Horn Book

Since she was five, Ellie (now eleven) has lived by a list of Fat Girl Rules: “Make yourself small”; “Move slowly / so your fat doesn’t jiggle”; “when you hear laughter, / someone’s laughing at your.” She only feels comfortable in her body when she’s swimming or spending time with her dog of her similarly fat best friend, Viv. But when Viv moves away, Ellie is alone in facing the sixth-grade bullies, who call her a whale, slam doors in her face, and—horrifyingly—loosen the screws on her desk so it collapses. It’s not much better outside of school, where strangers make rude comments, or at home, where her mother posts dieting articles on the fridge and even takes her to see a bariatric surgeon without her consent. (If it all seems too cruel to be realistic, an author’s note explains that these experiences are based on her own.) Luckily, Ellie has the support of her dad, a new friend, and an understanding therapist who teaches her to stand up for herself. Ellie’s simple and powerful free-verse poems intensify her emotional turmoil and smoothly destroy stereotypes (“They think I’m unhappy / because I’m fat. / The trust is, / I’m unhappy because / they bully me / about being fat”). Her strength in accepting herself and learning to defy her Fat Girl Rules is an inspiring reminder to all readers that they deserve to “take up space.” RACHEL L. SMITH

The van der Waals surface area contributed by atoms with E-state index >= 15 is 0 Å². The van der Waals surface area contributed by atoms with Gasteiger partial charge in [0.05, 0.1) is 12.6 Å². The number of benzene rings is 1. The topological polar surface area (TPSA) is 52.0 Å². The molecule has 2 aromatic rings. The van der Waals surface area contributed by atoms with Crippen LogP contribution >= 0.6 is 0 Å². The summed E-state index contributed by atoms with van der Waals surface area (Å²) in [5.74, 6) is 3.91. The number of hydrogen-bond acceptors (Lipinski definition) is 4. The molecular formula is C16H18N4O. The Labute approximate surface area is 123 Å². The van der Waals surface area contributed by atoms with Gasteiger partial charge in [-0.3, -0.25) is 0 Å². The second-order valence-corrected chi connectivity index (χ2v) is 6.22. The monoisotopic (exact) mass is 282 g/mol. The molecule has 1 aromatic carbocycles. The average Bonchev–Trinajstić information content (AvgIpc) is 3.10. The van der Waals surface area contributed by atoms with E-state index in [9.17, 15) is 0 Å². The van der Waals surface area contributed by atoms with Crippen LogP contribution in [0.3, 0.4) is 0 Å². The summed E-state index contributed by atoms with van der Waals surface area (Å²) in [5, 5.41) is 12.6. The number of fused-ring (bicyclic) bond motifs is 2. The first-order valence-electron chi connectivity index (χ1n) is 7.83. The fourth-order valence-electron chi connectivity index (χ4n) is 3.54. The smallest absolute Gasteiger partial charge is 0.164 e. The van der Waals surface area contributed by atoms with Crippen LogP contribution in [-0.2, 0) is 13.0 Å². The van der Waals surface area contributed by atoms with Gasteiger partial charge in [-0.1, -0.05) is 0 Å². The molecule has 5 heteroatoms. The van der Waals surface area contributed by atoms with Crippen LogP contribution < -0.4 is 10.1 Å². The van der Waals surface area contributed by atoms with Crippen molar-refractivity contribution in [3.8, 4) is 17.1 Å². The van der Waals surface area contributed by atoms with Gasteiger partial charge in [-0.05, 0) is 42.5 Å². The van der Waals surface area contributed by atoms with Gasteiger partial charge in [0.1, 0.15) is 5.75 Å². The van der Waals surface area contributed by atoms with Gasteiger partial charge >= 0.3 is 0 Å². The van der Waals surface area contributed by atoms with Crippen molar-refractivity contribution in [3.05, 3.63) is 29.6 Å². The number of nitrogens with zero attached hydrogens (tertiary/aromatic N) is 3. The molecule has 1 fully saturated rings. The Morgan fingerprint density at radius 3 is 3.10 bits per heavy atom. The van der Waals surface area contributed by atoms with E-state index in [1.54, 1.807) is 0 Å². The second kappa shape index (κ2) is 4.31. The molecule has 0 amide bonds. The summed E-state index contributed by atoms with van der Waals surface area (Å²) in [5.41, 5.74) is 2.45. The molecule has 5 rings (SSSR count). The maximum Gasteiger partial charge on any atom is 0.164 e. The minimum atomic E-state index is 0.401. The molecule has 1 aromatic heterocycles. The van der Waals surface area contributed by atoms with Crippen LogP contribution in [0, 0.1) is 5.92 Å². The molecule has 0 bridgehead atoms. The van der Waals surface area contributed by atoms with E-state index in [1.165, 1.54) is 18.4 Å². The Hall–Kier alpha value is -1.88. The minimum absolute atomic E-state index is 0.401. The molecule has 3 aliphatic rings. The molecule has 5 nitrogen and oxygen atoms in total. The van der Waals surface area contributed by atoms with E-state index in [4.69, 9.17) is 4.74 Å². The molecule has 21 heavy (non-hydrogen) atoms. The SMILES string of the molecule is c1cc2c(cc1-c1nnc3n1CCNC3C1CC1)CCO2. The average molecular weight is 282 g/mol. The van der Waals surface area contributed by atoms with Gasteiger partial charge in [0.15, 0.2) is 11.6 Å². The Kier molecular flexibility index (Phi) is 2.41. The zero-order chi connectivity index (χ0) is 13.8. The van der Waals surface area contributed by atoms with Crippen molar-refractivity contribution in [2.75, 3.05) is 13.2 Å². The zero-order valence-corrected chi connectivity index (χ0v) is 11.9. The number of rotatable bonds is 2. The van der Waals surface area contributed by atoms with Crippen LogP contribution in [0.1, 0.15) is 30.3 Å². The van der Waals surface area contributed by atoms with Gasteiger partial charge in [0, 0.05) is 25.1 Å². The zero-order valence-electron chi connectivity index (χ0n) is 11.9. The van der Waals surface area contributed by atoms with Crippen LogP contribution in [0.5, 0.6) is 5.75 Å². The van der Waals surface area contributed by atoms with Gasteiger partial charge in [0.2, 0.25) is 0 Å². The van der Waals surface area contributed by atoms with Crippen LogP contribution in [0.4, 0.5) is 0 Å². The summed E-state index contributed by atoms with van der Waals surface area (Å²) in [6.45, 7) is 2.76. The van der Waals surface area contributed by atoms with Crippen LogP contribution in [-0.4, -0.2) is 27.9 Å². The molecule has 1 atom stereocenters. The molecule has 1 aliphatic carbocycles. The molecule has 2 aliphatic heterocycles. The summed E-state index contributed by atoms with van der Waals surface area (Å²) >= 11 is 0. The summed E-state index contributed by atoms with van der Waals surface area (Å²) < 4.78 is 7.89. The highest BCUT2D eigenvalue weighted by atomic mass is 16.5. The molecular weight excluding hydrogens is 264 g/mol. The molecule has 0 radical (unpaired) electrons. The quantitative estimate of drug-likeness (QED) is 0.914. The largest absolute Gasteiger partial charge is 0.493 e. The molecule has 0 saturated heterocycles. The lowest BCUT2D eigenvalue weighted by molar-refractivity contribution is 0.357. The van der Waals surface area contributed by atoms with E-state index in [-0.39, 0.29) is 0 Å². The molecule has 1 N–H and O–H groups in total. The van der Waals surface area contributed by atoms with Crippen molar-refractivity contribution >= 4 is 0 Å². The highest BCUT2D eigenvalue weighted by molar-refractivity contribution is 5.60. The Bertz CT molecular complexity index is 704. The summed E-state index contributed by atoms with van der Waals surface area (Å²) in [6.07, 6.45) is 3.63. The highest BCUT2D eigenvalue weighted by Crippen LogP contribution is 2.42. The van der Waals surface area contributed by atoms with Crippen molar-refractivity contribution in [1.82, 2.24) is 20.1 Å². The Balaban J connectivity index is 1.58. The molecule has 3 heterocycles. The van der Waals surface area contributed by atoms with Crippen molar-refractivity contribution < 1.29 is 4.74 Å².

Grades 5-7
Upper Elementary & Junior High
For Grades 5-7

The perfect literary mix for your middle-grade readers. Featuring subject matter a bit more complex and multi-dimensional, this category is packed with captivating novels and fascinating nonfiction. Expect the 12 books offered in tis category to fly off the shelf.

12 books per Year
$195.60 per Year
Interests
Clean Books,Chapter Books/Novels,Fiction,Reluctant Readers,Transitional Readers,Realistic Fiction
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Grades 5-7
Upper Elementary & Junior High
12 books per Year
$195.60 per Year